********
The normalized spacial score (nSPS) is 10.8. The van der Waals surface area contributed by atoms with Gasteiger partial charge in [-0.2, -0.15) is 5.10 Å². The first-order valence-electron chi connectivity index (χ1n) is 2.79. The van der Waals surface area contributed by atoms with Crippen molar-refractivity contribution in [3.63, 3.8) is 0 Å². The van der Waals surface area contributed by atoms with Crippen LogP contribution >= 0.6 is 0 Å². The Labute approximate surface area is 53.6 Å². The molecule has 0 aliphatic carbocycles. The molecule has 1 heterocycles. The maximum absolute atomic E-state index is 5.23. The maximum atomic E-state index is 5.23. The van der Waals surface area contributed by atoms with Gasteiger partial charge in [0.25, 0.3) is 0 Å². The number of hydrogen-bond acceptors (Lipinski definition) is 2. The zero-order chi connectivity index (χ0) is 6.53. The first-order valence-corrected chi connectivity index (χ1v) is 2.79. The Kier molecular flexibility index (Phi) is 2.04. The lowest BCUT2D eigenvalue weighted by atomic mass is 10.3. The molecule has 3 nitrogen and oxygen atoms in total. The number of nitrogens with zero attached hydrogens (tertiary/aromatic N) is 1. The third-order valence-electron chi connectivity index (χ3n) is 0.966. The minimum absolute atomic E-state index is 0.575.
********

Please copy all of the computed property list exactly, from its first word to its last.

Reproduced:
The normalized spacial score (nSPS) is 10.8. The van der Waals surface area contributed by atoms with Gasteiger partial charge in [-0.2, -0.15) is 5.10 Å². The first-order valence-electron chi connectivity index (χ1n) is 2.79. The van der Waals surface area contributed by atoms with Crippen molar-refractivity contribution in [3.63, 3.8) is 0 Å². The van der Waals surface area contributed by atoms with Crippen LogP contribution >= 0.6 is 0 Å². The Labute approximate surface area is 53.6 Å². The molecule has 0 aliphatic carbocycles. The molecule has 1 heterocycles. The maximum absolute atomic E-state index is 5.23. The maximum atomic E-state index is 5.23. The van der Waals surface area contributed by atoms with Gasteiger partial charge in [0.25, 0.3) is 0 Å². The number of hydrogen-bond acceptors (Lipinski definition) is 2. The zero-order chi connectivity index (χ0) is 6.53. The first-order valence-corrected chi connectivity index (χ1v) is 2.79. The Kier molecular flexibility index (Phi) is 2.04. The lowest BCUT2D eigenvalue weighted by atomic mass is 10.3. The molecule has 3 nitrogen and oxygen atoms in total. The number of nitrogens with zero attached hydrogens (tertiary/aromatic N) is 1. The third-order valence-electron chi connectivity index (χ3n) is 0.966. The minimum absolute atomic E-state index is 0.575.